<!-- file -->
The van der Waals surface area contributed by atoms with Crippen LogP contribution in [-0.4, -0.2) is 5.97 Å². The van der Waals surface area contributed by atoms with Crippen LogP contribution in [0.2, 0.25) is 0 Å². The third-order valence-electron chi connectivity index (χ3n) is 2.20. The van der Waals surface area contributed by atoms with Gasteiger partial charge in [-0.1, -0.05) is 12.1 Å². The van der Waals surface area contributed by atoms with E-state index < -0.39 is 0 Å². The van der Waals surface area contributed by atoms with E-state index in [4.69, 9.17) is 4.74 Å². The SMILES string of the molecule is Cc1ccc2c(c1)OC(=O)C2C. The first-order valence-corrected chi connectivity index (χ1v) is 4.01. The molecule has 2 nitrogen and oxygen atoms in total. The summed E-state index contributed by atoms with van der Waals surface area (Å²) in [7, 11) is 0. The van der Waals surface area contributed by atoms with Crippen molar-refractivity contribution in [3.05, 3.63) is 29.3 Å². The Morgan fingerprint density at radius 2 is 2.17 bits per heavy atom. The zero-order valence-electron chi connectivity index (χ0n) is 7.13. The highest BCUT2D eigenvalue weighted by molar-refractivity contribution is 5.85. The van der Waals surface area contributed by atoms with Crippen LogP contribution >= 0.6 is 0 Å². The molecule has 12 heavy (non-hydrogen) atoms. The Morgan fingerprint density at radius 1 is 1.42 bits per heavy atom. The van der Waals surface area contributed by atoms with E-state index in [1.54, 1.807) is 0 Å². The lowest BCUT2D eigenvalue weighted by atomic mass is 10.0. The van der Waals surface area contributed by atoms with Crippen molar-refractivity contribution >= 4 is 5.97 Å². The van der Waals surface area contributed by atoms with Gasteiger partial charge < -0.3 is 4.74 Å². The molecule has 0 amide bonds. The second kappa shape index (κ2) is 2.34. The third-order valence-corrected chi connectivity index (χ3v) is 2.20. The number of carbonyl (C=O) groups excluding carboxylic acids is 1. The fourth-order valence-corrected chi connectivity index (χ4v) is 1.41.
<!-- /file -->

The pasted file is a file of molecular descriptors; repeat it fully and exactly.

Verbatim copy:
The van der Waals surface area contributed by atoms with Crippen LogP contribution in [-0.4, -0.2) is 5.97 Å². The van der Waals surface area contributed by atoms with Crippen LogP contribution in [0.2, 0.25) is 0 Å². The third-order valence-electron chi connectivity index (χ3n) is 2.20. The van der Waals surface area contributed by atoms with Gasteiger partial charge in [-0.1, -0.05) is 12.1 Å². The van der Waals surface area contributed by atoms with E-state index < -0.39 is 0 Å². The van der Waals surface area contributed by atoms with E-state index in [4.69, 9.17) is 4.74 Å². The SMILES string of the molecule is Cc1ccc2c(c1)OC(=O)C2C. The first-order valence-corrected chi connectivity index (χ1v) is 4.01. The molecule has 2 nitrogen and oxygen atoms in total. The summed E-state index contributed by atoms with van der Waals surface area (Å²) in [7, 11) is 0. The van der Waals surface area contributed by atoms with Crippen molar-refractivity contribution in [3.05, 3.63) is 29.3 Å². The Morgan fingerprint density at radius 2 is 2.17 bits per heavy atom. The zero-order valence-electron chi connectivity index (χ0n) is 7.13. The highest BCUT2D eigenvalue weighted by molar-refractivity contribution is 5.85. The van der Waals surface area contributed by atoms with Crippen LogP contribution >= 0.6 is 0 Å². The molecule has 12 heavy (non-hydrogen) atoms. The Morgan fingerprint density at radius 1 is 1.42 bits per heavy atom. The van der Waals surface area contributed by atoms with E-state index in [1.54, 1.807) is 0 Å². The lowest BCUT2D eigenvalue weighted by atomic mass is 10.0. The van der Waals surface area contributed by atoms with Crippen molar-refractivity contribution >= 4 is 5.97 Å². The van der Waals surface area contributed by atoms with Gasteiger partial charge < -0.3 is 4.74 Å². The molecule has 0 amide bonds. The second kappa shape index (κ2) is 2.34. The third-order valence-corrected chi connectivity index (χ3v) is 2.20. The number of carbonyl (C=O) groups excluding carboxylic acids is 1. The fourth-order valence-corrected chi connectivity index (χ4v) is 1.41.